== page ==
"Kee" Points with Jim Kee, PhD.

Well, with markets rebounding sharply following the news that the FBI was ending its review of Hillary Clinton’s emails, it is hard to avoid the conclusion that, near-term, the markets see a Clinton Presidency as a plus. Markets in general have a preference for the known over the unknown, and I suspect that is how the market perceives the two candidates. The above narrative squares with PollyVote, which still shows Clinton with a comfortable lead in the popular vote at 52.5% versus Trump at 47.5%. The lead has narrowed from a peak of 54.1% (45.9% Trump) on October 26th.


I would reiterate that both Trump and Clinton have far more business endorsements than Barack Obama did in the 2012 election, with Clinton in the lead here by far. I think that’s one of the more important things to keep in mind about this election, namely, that the business community sees both of these candidates as being more pro-business than it did President Obama. That should go some way towards moving some of the corporate cash off of the sidelines and into capital spending, which has been notably weak during this expansion. And that is a plus I see irrespective of election outcomes. The other insight from this election has to do with secret information released by WikiLeaks and other sources. Numerous spin-offs like WikiLeaks have been created around the world, and in my opinion this could signal an era of unprecedented transparency and consequent accountability in politics that we have never had. How’s that for a positive spin!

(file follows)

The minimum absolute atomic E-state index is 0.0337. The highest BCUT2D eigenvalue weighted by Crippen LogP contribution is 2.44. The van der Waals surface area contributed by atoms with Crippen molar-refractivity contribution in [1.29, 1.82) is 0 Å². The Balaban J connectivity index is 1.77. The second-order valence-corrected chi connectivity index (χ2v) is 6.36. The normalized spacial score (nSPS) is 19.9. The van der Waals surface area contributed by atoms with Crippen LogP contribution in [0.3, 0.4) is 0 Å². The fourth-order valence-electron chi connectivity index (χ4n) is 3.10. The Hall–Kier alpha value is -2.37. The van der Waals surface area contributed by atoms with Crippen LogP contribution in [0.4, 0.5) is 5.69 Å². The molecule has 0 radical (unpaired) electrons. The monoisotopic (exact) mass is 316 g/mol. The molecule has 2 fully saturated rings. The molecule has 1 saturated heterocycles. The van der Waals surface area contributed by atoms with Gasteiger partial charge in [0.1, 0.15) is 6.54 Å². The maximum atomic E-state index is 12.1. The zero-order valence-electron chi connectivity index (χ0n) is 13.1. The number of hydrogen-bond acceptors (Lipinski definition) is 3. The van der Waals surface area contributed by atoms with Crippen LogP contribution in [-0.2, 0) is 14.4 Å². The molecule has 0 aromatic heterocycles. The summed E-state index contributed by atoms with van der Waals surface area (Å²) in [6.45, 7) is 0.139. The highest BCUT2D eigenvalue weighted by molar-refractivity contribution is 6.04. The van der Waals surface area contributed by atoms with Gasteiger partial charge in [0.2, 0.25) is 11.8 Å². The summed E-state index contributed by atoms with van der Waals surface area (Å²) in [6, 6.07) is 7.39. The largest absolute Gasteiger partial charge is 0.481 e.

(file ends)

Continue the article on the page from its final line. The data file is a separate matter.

And while the press is making much of the mud-slinging in the current campaign, any political historian will tell you it is far from unprecedented. In recent meetings, I have heard several people wish for the old days when such opposites as Ronald Reagan and Tip O’Neill could sit down over a beer at the end of the day. In fact, I have heard the Reagan/O’Neill story so many times in the last few weeks that I am beginning to believe that it is notable more as an exception to the way things were than as a reflection of what was then the norm. Looking ahead, I think the press, lacking the hype of the election to fill its 24 hour news cycle, will reach into what I like to call the “Armageddon file cabinet” for its next big issue. Government debt/deficits is a reliable one, as are rising militarism in Asia and Russian aggression. Climate change is kept for emergency use only, that is, for exceptionally slow news weeks. That’s not because it isn’t important, but rather because it doesn’t poll well. A recent United Nations poll, for example (almost 10 million voters globally), ranked climate change dead last among a list of 16 top concerns (e.g. education, better roads, internet access). The reality is that your and my success depends upon casting our votes and moving on, while media success depends upon quite nearly the opposite, or going from one event or crisis to another.